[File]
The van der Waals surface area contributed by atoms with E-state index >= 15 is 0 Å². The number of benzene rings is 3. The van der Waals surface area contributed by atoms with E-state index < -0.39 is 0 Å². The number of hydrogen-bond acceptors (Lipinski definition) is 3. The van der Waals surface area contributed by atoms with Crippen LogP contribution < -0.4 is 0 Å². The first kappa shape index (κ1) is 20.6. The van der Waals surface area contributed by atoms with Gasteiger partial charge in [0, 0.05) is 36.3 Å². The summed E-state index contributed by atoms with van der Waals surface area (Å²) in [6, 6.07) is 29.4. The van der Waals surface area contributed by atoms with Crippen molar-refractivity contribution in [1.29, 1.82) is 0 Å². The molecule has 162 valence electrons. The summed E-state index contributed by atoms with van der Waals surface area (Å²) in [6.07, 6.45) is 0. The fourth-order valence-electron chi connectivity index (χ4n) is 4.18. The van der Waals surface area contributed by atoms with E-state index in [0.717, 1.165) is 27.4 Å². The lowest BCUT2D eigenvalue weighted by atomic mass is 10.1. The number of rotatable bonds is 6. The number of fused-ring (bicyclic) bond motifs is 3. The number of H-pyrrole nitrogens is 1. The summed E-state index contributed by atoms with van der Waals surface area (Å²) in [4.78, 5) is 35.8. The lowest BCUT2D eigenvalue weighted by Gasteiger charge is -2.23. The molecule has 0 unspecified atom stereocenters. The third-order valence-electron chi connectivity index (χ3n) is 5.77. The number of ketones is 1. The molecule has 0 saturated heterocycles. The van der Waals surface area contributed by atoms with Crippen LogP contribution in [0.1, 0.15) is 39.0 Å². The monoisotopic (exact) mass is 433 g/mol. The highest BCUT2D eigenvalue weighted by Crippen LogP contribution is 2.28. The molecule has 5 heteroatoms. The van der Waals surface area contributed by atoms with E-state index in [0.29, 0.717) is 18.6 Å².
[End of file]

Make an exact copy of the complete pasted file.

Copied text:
The van der Waals surface area contributed by atoms with E-state index >= 15 is 0 Å². The number of benzene rings is 3. The van der Waals surface area contributed by atoms with E-state index < -0.39 is 0 Å². The number of hydrogen-bond acceptors (Lipinski definition) is 3. The van der Waals surface area contributed by atoms with Crippen LogP contribution < -0.4 is 0 Å². The first kappa shape index (κ1) is 20.6. The van der Waals surface area contributed by atoms with Gasteiger partial charge in [0, 0.05) is 36.3 Å². The summed E-state index contributed by atoms with van der Waals surface area (Å²) in [6, 6.07) is 29.4. The van der Waals surface area contributed by atoms with Crippen molar-refractivity contribution in [1.29, 1.82) is 0 Å². The molecule has 162 valence electrons. The summed E-state index contributed by atoms with van der Waals surface area (Å²) in [6.07, 6.45) is 0. The fourth-order valence-electron chi connectivity index (χ4n) is 4.18. The van der Waals surface area contributed by atoms with E-state index in [0.717, 1.165) is 27.4 Å². The lowest BCUT2D eigenvalue weighted by atomic mass is 10.1. The number of rotatable bonds is 6. The number of fused-ring (bicyclic) bond motifs is 3. The number of H-pyrrole nitrogens is 1. The summed E-state index contributed by atoms with van der Waals surface area (Å²) in [4.78, 5) is 35.8. The lowest BCUT2D eigenvalue weighted by Gasteiger charge is -2.23. The molecule has 0 unspecified atom stereocenters. The third-order valence-electron chi connectivity index (χ3n) is 5.77. The number of ketones is 1. The molecule has 0 saturated heterocycles. The van der Waals surface area contributed by atoms with Crippen LogP contribution in [0.1, 0.15) is 39.0 Å². The monoisotopic (exact) mass is 433 g/mol. The highest BCUT2D eigenvalue weighted by Crippen LogP contribution is 2.28. The molecule has 5 heteroatoms. The van der Waals surface area contributed by atoms with E-state index in [0.29, 0.717) is 18.6 Å².